Oil masks a faltering
Bond issuance in the Middle East is on course for its lowest year since before the financial crisis as borrowers baulk at the price investors are demanding for market access but bankers are optimistic that issuance will pick up in 2012.
The region’s credit have printed 24 deals for US$15bn in the first nine months of the year, a decline of 61% compared with the whole of 2010. While three months still remain, bankers are predicting little in the way of new issuance as volatility continues and a high oil price relieves the need for the region’s discretionary borrowers to tap the capital markets.
Emad Mostaque, a strategist for the Middle East and North Africa at Religare Capital Markets, said: “Looking back to the start of the year, the market dynamics were that oil was US$80 a barrel and that US$100 a barrel was a thing of the past. Now that a higher oil price is here to stay, there is little incentive for companies owned by oil-rich governments to seek additional funding, especially with investors demanding substantial new issue premia.”
Hopes were high at the start of the year, when bankers were forecasting about US$30bn of issuance, and by the end of the first quarter, supply had reached US$7.9bn, more than double for the equivalent period in 2010, but since then there has been a dramatic fall. The start of the Arab Spring at the beginning of the year prompted prospective issuers to back away because they did not want to pay increased spreads caused by political turmoil in the region. The second and third quarters were more noteworthy for companies that pulled deals than for those which have tapped the markets.
Plans on hold
In June, Etisalat, the UAE’s largest telecoms operator announced it had put its long-awaited US$8bn bond and sukuk programme on hold until at least 2012 due to political unrest after shelving plans to acquire a majority stake in Zain, Kuwait’s biggest phone company in March.
The Abu Dhabi firm is 60% owned by the Emirates Investment authority and its debt profile was seen as a proxy for UAE sovereign risk. While the programme’s establishment was seen as a critical part of its Zain acquisition plans, Etisalat has been linked with a DCM issue since July 2009, when it said it was targeting an MTN programme and benchmark-sized bond issue by the end of the year.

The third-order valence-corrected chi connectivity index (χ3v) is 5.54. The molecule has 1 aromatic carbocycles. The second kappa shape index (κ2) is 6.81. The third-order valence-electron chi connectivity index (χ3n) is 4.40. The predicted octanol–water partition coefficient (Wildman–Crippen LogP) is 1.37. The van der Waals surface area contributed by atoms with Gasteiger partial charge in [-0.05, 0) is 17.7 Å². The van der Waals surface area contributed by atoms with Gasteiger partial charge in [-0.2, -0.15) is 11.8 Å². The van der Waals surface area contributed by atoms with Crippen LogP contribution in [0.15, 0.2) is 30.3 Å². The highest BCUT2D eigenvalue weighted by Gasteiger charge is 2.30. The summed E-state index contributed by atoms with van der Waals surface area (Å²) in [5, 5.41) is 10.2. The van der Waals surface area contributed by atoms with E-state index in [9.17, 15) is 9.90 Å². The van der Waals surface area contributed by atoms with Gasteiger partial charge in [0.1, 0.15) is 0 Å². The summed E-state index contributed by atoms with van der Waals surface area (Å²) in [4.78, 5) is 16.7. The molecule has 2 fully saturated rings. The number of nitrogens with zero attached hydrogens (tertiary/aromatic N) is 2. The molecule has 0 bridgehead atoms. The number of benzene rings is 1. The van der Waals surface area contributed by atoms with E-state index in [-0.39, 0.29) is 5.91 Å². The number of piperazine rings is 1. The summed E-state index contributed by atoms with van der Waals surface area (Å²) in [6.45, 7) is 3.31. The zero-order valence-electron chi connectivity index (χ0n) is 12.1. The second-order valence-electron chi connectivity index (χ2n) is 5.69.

A month later, Abu Dhabi’s Dolphin Energy Limited, 51% owned by state fund Mubadala, delayed plans for an immediate bond issue due to market conditions. Dolphin Energy completed investor meetings for a 144a benchmark dollar bond expected to raise around US$1.9bn but pulled it after the eurozone debt crisis and uncertainty surrounding Greece hit sentiment.
The widening of spreads has been a concern for issuers in the Middle East looking to tap the bond markets,” Fabianna del Canto, director of emerging markets syndicate at Barclays Capital in London.
At least 60% of Middle East corporate bond issuance has been in dollars, meaning that while 10-year Treasury yields remain near record lows, investors have been demanding generous new issue concessions if they are to participate in dollar offerings.
“The US corporate bond market is a leading indicator of where premia are heading, “ said del Canto. “While coupons are at record lows for dollar issuers, new issue premia for top-notch US investment grade names have been on the order of 30bp or more.”
Also in July, Abu Dhabi’s Tourism Development & Investment Company developer of the emirate’s Guggenheim and Louvre museums, withdrew a bond issue while Dubai’s Majid Al Futtaim, the operator of numerous retail outlets in the Middle East, including Carrefour supermarkets, also shelved plans to sell debt the same month.
One syndicate head at a US bank said: “The oil price was a big factor in TDIC shelving its bond deal. It doesn’t need to fund.” The postponement of these plans exacerbated the regions’ summer slowdown.
TDIC is one of three quasi-government entities in Abu Dhabi that had been expected to start issuing bonds as it developed independent sources of funding. Mostaque said: “There is a desire to wean quasi-government entities off the government teat.”
Market tap may be shut off
However, bankers fear that quasi-sovereign entities could be prohibited from tapping the market after reports in May emerged that Abu Dhabi was planning to curtail bond sales by state companies to ease through the sale of sovereign bonds and ensure the firms’ actions benefit the economy. The review will affect Mubadala, International Petroleum Investment Co, Aabar, and TDIC. Abu Dhabi has not visited the sovereign bond market since its US$3bn, five and 10-year April 2009 debut issue.
Mubadala managed to push its issue through before the moratorium, pricing a US$1.5bn offering April split between five and ten year notes. Mubadala was able to tap the market before volatility hit but it showed that opportunistic issuers could access the markets at good rates – a point that some bankers argue is being lost amid the talk of volatility.